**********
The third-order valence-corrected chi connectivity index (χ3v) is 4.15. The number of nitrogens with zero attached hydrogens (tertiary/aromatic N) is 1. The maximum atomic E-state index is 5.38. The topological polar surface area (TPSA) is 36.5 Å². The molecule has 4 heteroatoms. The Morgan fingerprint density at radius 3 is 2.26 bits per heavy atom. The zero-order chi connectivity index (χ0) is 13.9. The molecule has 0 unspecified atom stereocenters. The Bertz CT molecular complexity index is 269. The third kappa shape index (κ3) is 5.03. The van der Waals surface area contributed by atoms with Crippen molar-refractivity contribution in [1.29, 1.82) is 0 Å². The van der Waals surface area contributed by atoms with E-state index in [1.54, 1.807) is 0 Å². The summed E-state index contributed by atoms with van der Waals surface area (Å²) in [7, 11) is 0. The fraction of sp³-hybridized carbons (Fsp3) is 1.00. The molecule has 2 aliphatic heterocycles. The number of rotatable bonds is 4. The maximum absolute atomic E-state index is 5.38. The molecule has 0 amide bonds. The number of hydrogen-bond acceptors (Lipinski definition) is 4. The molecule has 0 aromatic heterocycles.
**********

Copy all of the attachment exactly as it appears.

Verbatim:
The third-order valence-corrected chi connectivity index (χ3v) is 4.15. The number of nitrogens with zero attached hydrogens (tertiary/aromatic N) is 1. The maximum atomic E-state index is 5.38. The topological polar surface area (TPSA) is 36.5 Å². The molecule has 4 heteroatoms. The Morgan fingerprint density at radius 3 is 2.26 bits per heavy atom. The zero-order chi connectivity index (χ0) is 13.9. The molecule has 0 unspecified atom stereocenters. The Bertz CT molecular complexity index is 269. The third kappa shape index (κ3) is 5.03. The van der Waals surface area contributed by atoms with Crippen molar-refractivity contribution in [1.29, 1.82) is 0 Å². The van der Waals surface area contributed by atoms with E-state index in [1.54, 1.807) is 0 Å². The summed E-state index contributed by atoms with van der Waals surface area (Å²) in [7, 11) is 0. The fraction of sp³-hybridized carbons (Fsp3) is 1.00. The molecule has 2 aliphatic heterocycles. The number of rotatable bonds is 4. The maximum absolute atomic E-state index is 5.38. The molecule has 0 amide bonds. The number of hydrogen-bond acceptors (Lipinski definition) is 4. The molecule has 0 aromatic heterocycles.